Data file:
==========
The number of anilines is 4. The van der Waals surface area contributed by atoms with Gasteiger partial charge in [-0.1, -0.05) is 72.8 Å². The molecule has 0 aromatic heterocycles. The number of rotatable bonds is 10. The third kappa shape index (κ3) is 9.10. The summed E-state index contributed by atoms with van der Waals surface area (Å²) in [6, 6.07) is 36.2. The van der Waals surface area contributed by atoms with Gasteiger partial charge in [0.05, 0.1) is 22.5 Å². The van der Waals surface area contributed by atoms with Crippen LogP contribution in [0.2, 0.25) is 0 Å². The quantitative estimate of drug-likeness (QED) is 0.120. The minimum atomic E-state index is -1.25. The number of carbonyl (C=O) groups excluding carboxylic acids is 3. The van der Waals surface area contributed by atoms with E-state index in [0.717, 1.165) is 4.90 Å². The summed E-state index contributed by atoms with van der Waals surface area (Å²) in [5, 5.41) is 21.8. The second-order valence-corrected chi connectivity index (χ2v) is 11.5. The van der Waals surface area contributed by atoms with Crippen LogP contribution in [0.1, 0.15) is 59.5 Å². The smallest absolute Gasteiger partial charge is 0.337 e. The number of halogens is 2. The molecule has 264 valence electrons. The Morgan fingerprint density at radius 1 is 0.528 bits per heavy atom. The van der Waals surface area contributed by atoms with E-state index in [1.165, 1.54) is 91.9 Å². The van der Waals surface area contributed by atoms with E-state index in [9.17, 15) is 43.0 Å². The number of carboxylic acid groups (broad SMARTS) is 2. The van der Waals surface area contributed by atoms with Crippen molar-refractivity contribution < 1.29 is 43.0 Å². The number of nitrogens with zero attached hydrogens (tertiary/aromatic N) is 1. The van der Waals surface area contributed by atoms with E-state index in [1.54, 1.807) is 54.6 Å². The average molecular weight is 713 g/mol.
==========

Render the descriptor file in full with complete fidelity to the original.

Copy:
The number of anilines is 4. The van der Waals surface area contributed by atoms with Gasteiger partial charge in [-0.1, -0.05) is 72.8 Å². The molecule has 0 aromatic heterocycles. The number of rotatable bonds is 10. The third kappa shape index (κ3) is 9.10. The summed E-state index contributed by atoms with van der Waals surface area (Å²) in [6, 6.07) is 36.2. The van der Waals surface area contributed by atoms with Gasteiger partial charge in [0.05, 0.1) is 22.5 Å². The van der Waals surface area contributed by atoms with Crippen LogP contribution in [0.2, 0.25) is 0 Å². The quantitative estimate of drug-likeness (QED) is 0.120. The minimum atomic E-state index is -1.25. The number of carbonyl (C=O) groups excluding carboxylic acids is 3. The van der Waals surface area contributed by atoms with E-state index in [0.717, 1.165) is 4.90 Å². The summed E-state index contributed by atoms with van der Waals surface area (Å²) in [5, 5.41) is 21.8. The second-order valence-corrected chi connectivity index (χ2v) is 11.5. The van der Waals surface area contributed by atoms with Crippen LogP contribution in [0.1, 0.15) is 59.5 Å². The smallest absolute Gasteiger partial charge is 0.337 e. The number of halogens is 2. The molecule has 264 valence electrons. The Morgan fingerprint density at radius 1 is 0.528 bits per heavy atom. The van der Waals surface area contributed by atoms with E-state index in [1.165, 1.54) is 91.9 Å². The van der Waals surface area contributed by atoms with E-state index in [9.17, 15) is 43.0 Å². The number of carboxylic acid groups (broad SMARTS) is 2. The van der Waals surface area contributed by atoms with Crippen molar-refractivity contribution < 1.29 is 43.0 Å². The number of nitrogens with zero attached hydrogens (tertiary/aromatic N) is 1. The van der Waals surface area contributed by atoms with E-state index in [1.54, 1.807) is 54.6 Å². The average molecular weight is 713 g/mol.